Planted Materials does not have a relationship with a financial advisor but is open to one, Belkhous said.

The company’s recycling model takes municipal landfill waste and converts it to chemical materials for pharmaceutical, paper, plastic and other manufacturing industries.

The proprietary recycling process is something the company would like to license to municipalities in the US and abroad, in addition to building biorefineries in the Pacific Northwest, Belkhous said. The company’s lab is currently based in the Ballard neighborhood of Seattle.

Early design work on the first biorefinery is underway. The duo expects CapEx to cap at $50m, reaching FID in 2026 and beginning construction that year.

While the majority of the company’s feedstock will likely come from the major metropolitan regions in the western PNW, refining capacity is more attractive in the east for reasons of space and existing waste management infrastructure. Jenson noted the presence of the relevant research campus of Washington State University in Pullman, as well as the Pacific Northwest National Laboratory in Richland.

Recently, the team accompanied Washington Governor Jay Inslee and members of the Washington State Department of Commerce on a trip to Sydney and Melbourne in Australia. The company has applied to a pair of $350k grants from the state.
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Exclusive: California IPP considering hydrogen options for gas generation portfolio

A California-based IPP is considering burning hydrogen in the thermal plants it acquires, as well as in a portfolio of gas peaking assets it is developing in Texas and the western US.

Nightpeak Energy, the Oakland-based IPP backed by Energy Spectrum Capital, is planning to have wide optionality to burn hydrogen in the gas plants it acquires, as well as in quick-start peaking natural gas assets it is developing in Texas and the western US, CEO Paris Hays said in an interview.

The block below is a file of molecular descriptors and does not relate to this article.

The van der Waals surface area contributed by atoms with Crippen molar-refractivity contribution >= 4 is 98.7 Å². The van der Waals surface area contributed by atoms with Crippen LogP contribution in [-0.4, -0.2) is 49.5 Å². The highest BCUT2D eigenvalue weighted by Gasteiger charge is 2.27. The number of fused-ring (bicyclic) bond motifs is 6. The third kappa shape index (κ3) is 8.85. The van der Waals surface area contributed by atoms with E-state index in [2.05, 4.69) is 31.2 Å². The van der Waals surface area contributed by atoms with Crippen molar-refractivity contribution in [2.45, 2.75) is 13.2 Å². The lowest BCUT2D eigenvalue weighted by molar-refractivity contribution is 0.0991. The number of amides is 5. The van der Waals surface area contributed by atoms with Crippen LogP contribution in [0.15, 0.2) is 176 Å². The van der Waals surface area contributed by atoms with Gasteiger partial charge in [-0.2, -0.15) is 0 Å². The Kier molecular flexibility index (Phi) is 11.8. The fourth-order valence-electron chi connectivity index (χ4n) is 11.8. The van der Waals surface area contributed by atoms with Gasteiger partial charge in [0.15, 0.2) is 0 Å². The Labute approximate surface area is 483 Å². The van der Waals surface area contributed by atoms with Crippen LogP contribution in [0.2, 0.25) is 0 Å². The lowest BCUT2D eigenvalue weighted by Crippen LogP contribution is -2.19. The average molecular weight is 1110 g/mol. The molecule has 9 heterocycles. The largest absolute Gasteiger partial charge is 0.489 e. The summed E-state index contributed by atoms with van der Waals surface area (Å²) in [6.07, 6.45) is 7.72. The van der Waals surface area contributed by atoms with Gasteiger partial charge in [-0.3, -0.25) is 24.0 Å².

“There’s just not a lot of places in this country where you can procure enough hydrogen at a reasonable price to actually serve wholesale electricity customers,” Hays said of the existing hydrogen landscape.

Still, OEMs are figuring out in real time which of their deployed fleet can burn hydrogen, he said. Studies on blending seem to be yielding positive results.

“That’s great news for a business like ours, because we can have optionality,” Hays said. When interacting with equipment providers, conversion to hydrogen is an important, if expensive, discussion point.

“We want to be in a position to be able to do that for our customers,” Hays said. “We can offer a premium product, which is kind of rare in our business.”

Nightpeak recently purchased Saguaro Power Co., which owns a 90 MW combined cycle power plant in Nevada. That facility is a candidate for hydrogen repowering, Hays said, though that’s just one option for an asset that is currently cash-flowing well.

The Nevada facility is close to California, which notably is a market with a demonstrated appetite for paying green premiums, Hays said.

“We wouldn’t manufacture hydrogen ourselves, we would be a buyer,” he said. “This is one path that any plants we own or develop could take in the future.”

Nightpeak has yet to announce any greenfield projects. But Hays said the company is developing a portfolio of “quick-start” natural gas generation projects in ERCOT and WECC. Those assets, 100 MW or more, are to be developed with the concept of hydrogen conversion or blending in mind.

Proposition 7, which recently passed in Texas, could present an opportunity for Nightpeak as the legislation’s significant provisions for natural gas development has pundits and some lawmakers calling for the assets to be hydrogen-ready.

Investor interest in being able to convert gas assets to burn hydrogen reflect an important decision-making process for Nightpeak, Hays said.